XLOOKUP FunctionThe XLOOKUP function is a lookup that will work either as a vertical lookup or a horizontal lookup. NOTE: XLOOKUP is only available in MS 365 or Excel 2021 or later. Here are the key points about the Excel XLOOKUP function:
This short video, by the Microsoft 365 team, shows a simple example of using the Excel XLOOKUP function. 
How Could You Use XLOOKUP?The XLOOKUP function is in the Lookup Function category of Excel functions. You can use the XLOOKUP function to return values from a lookup table. For example:
These four examples are shown in the sections below XLOOKUP SyntaxThe XLOOKUP function has the following 5 arguments in its syntax:
The first three arguments are required:
These three arguments are listed in bold font, in the Function Arguments dialog box shown below. The remaining three arguments are optional:
These three arguments are listed in normal font, in the Function Arguments dialog box shown above. 
XLOOKUP: Pros
XLOOKUP: Cons

Try XLOOKUP  Interactive ExamplesIn the embedded Excel workbook shown below, you can see XLOOKUP function examples, and try tthis function for yourself  even if XLOOKUP is not available in your version of Excel.
This workbook uses Excel for the Web, where XLOOKUP is available, along with more of the newest Excel functions, Tip: At the bottom right of the embedded workbook, click the icon to open the workbook online, full sized.

Ex 1: Item Name for Product CodeIn this example, we'll use XLOOKUP to get the item name from a lookup table, for a specific product code. Here's where all of the information is located on the worksheet:
XLOOKUP FormulaHere is the formula in cell G2, with references to cell F2, and the table columns named Code and Item:
In cell G2, the formula result is the product name, "Sweater". In the lookup table shown below, you can see that Sweater is the correct result:
The next section has details on how this formula works. 
How XLOOKUP Formula WorksHere is the formula in cell G2, with the function's four arguments colour coded:
In that formula, the XLOOKUP function uses these 4 arguments:
To get the result, the XLOOKUP function:

Ex 2: Latest Product PriceIn this example, we'll use XLOOKUP to get the latest price from a lookup table, for a specific product code. Here's where all of the information is located on the worksheet:
IMPORTANT: For this example, the lookup table is sorted by the Date column, from earliest date to latest date. 
XLOOKUP Formula  Latest PriceHere is the formula in cell B3, with references to cell A3, and the table columns named Code and Price:
In cell B3, the formula result is the price of 32. In the lookup table shown below, you can see that Sweater is the correct result:
The next section has details on how this formula works. 
How XLOOKUP Formula WorksHere is the formula in cell G2, with the function's first 3 arguments colour coded:
In that formula, the XLOOKUP function uses these 6 arguments:
To get the result, the XLOOKUP function:

Ex 3: Rate  Approx MatchIn this example, we'll use XLOOKUP to get the commission rate from a lookup table, using an approximate match. There are two lookup tables, to show the two ways an approximate match can be found:
In the following tables, the XLOOKUP function does these steps::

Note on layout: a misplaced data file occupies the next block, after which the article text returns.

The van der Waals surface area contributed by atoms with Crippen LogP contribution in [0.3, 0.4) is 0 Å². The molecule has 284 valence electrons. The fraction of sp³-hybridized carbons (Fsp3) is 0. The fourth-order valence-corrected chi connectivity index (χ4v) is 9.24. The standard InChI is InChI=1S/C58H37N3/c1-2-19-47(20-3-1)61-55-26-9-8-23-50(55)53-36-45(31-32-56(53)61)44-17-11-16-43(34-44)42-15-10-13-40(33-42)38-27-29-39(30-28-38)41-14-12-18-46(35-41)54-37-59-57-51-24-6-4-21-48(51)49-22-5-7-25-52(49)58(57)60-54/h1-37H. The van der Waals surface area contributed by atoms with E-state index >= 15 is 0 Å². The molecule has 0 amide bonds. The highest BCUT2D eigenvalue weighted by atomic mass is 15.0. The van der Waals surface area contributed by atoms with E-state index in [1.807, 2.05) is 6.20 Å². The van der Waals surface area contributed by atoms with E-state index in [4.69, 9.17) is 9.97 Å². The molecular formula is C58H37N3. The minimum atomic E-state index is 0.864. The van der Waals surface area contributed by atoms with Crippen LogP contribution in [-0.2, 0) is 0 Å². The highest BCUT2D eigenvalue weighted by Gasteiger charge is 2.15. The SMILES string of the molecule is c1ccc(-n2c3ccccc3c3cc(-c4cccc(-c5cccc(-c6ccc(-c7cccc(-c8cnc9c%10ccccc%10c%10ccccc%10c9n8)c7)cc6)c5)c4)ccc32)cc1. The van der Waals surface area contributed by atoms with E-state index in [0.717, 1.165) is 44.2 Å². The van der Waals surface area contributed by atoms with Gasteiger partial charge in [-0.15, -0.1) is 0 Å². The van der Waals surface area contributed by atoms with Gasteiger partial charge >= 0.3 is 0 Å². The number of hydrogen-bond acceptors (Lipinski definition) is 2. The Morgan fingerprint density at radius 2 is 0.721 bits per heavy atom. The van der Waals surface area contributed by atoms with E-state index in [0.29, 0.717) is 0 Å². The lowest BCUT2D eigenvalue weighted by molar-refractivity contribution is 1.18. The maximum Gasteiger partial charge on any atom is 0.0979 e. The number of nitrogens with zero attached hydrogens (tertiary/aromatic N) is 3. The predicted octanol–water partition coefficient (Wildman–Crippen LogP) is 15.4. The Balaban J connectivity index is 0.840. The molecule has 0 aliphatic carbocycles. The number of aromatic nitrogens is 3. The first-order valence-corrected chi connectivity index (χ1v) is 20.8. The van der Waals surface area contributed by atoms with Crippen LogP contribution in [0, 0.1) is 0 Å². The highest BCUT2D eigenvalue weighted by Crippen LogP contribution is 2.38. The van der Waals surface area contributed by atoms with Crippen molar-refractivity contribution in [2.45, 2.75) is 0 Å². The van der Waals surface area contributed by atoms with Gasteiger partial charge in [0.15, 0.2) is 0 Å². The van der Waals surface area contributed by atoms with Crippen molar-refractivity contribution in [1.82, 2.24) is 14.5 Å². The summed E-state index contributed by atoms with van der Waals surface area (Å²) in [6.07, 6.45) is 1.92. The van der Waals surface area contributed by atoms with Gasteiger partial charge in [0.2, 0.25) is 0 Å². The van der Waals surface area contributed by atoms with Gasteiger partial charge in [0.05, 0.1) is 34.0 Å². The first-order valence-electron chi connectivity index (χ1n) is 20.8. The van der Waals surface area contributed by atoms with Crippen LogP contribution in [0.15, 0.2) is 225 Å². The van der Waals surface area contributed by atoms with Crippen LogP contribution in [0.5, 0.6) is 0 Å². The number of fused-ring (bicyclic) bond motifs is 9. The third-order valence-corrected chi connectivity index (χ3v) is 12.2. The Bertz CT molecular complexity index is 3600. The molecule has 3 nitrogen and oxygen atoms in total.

XLOOKUP Formula  Approximate MatchNext SmallerHere is the formula in cell B12, where formula should look for an exact match for the amount in cell A2, or the next smaller amount:
Next LargerHere is the formula in cell E12, where formula should look for an exact match for the amount in cell A2, or the next larger amount:

Ex 4: Get Multiple ColumnsIn this example, we'll use XLOOKUP to return the values from 3 columns in a lookup table, for a specific product code. In the following table, the XLOOKUP function does these steps::
XLOOKUP Formula  Multiple ColumnsHere is the formula in cell G2, using table references.
The table name is tblProductsXLK2, the lookup column is named Code, and the return column is named Item. 
XLOOKUP Reference StylesWhen you're building a formula in Excel, you can click on a worksheet cell, to refer to that cell in your formula. Depending on where that cell is located, Excel can create a:
Examples on This PageThe examples on this page use the following reference types:
For example, this formula has a worksheet reference to cell F2, and structured table references to the Code and Item columns in the table named tblProductsXLK2
Worksheet Cell ReferencesEven though Excel automatically creates structured table references for table cells, you can use worksheet cell references, if you prefer. For example, here is the same formula (shown above), with worksheet addresses, instead of table references.
You might find that reference style easier to read, if you've been using Excel for a long time, like I have! Also, using this cell reference style makes it easier to copy formulas across a row, when you need an absolute reference to one or more of the table columns. The video below shows that problem. Video: Copy Formulas with Table ReferencesThis video shows the problem when copying formulas with table references, and two ways to prevent it. There are written steps on the Excel Named Tables page, and a video timeline below the video. Video Timeline

More XLOOKUP ResourcesThese additional resources are on the Microsoft website. Examples: Find more XLOOKUP examples on the Microsoft site. Questions: For help with the XLOOKP function, you can ask questions in Microsoft's Excel Tech Community or get support in Microsoft's Answers community. 
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Last updated: August 20, 2023 10:09 AM